Through the years Supriya has been continuously astounded at what a community of support can accomplish together. “It’s really quite inspiring that the school has survived for over 40 years. It isn’t the fundraising; it’s the dedication of service that so many volunteers have given time and time again. The Ramayana! is such a big push. I dread it going into it; I know it’s going to demand so much of each of us, and at the end of it, people are shiny and sparkly. Whatever we push through — graduations, field trips, hosting athletic events, the Creative Writing Reading — we grow from. Hearing students’ reflections, what they have experienced and learned and how they’re applying it, it’s validation. All the little problems of the day melt away, and it is clear, ‘That’s why I’m doing this’.”
Supriya believes that education is just about the most important job that somebody can do. “I think there are a lot of important jobs, but for me, it was a simple decision that this was how I would spend my time. I can get inspired just going to the bus stop; that’s why I still go to the bus stop in the morning. Just seeing the children, they come in like open books, really fresh. They don’t hold onto things; they’re pretty open to trying new things. The goal is trying to keep that spirit alive all the way through into their adult lives.”
Being a school administrator can be an exhausting and lonely job. “It’s a very delicate dance to make decisions and stay in balanced and positive relationships with others who may not agree with your decisions. I think in any occupation, when you’re learning what that occupation is, it’s good to find people who do the job well and watch them. Whether it’s carpentry, teaching or administrating schools, look at what and how they’re doing it, and then apply that.”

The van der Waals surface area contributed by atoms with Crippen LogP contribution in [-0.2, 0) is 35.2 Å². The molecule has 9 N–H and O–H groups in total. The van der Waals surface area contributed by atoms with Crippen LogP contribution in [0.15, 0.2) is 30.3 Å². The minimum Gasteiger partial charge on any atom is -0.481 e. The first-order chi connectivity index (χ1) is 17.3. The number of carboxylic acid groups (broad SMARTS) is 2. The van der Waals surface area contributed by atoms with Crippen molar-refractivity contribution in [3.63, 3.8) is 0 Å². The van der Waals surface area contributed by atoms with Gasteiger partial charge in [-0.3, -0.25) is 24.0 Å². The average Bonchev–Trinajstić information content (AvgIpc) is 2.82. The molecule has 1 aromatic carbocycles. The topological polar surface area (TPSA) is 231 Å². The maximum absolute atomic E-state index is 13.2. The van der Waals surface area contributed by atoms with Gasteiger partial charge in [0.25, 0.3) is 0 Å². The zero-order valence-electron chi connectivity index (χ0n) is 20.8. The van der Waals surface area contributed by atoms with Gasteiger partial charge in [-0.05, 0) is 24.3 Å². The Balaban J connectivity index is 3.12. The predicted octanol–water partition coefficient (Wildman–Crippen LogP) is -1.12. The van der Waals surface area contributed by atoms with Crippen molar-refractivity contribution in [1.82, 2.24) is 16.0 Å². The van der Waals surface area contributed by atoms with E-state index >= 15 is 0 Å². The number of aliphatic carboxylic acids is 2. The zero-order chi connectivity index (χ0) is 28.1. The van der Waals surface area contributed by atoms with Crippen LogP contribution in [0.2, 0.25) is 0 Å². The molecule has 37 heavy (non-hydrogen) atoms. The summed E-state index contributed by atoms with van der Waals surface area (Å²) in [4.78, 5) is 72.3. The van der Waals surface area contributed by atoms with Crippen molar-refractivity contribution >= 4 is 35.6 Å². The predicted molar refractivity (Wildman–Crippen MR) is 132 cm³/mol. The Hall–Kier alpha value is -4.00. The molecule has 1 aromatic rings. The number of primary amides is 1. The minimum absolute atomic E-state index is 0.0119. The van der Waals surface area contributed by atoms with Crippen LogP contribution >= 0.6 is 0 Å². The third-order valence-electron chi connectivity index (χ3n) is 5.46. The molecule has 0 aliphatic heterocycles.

Supriya likes problem-solving in a positive environment with people working together collaboratively as a team. “Creating an environment that feels safe for people to give ideas, take risks, show friendliness, kindness. Trying to do what Babaji told me the very first time I met him: Model the kind of person you want the children to see and to be. For me, I think the dedication to helping the next generation get the skill sets they’ll need or the attitude — I think it’s really about growing a mindset of positivity, caring, understanding and forgiveness. Everybody gives it their best shot, but everybody makes mistakes. I think showing children how we recover from our mistakes is really important.”
Supriya works at least 60 hours a week. Every morning she looks at her phone between 6:30 and 7:00am to see if the buses are going or not. If for some reason, they are not, the situation requires quite a bit of problem solving. She starts emails every morning at 7:30am, an hour before going to breakfast. “If I don’t do that, I’m way behind for the day.” After breakfast she goes to the elementary bus stop to check in with elementary teachers, parents, and students. Then she goes to the upper campus working all day with her team to set direction and fulfill mission, and meeting with various stakeholders. Once everyone goes home, she often has meetings with Business Manager Eric Forbes about finance or catches up on communications. “Then at night people call me and of course there are evening meetings. It’s not unusual for a head to have that much going on and that much responsibility.”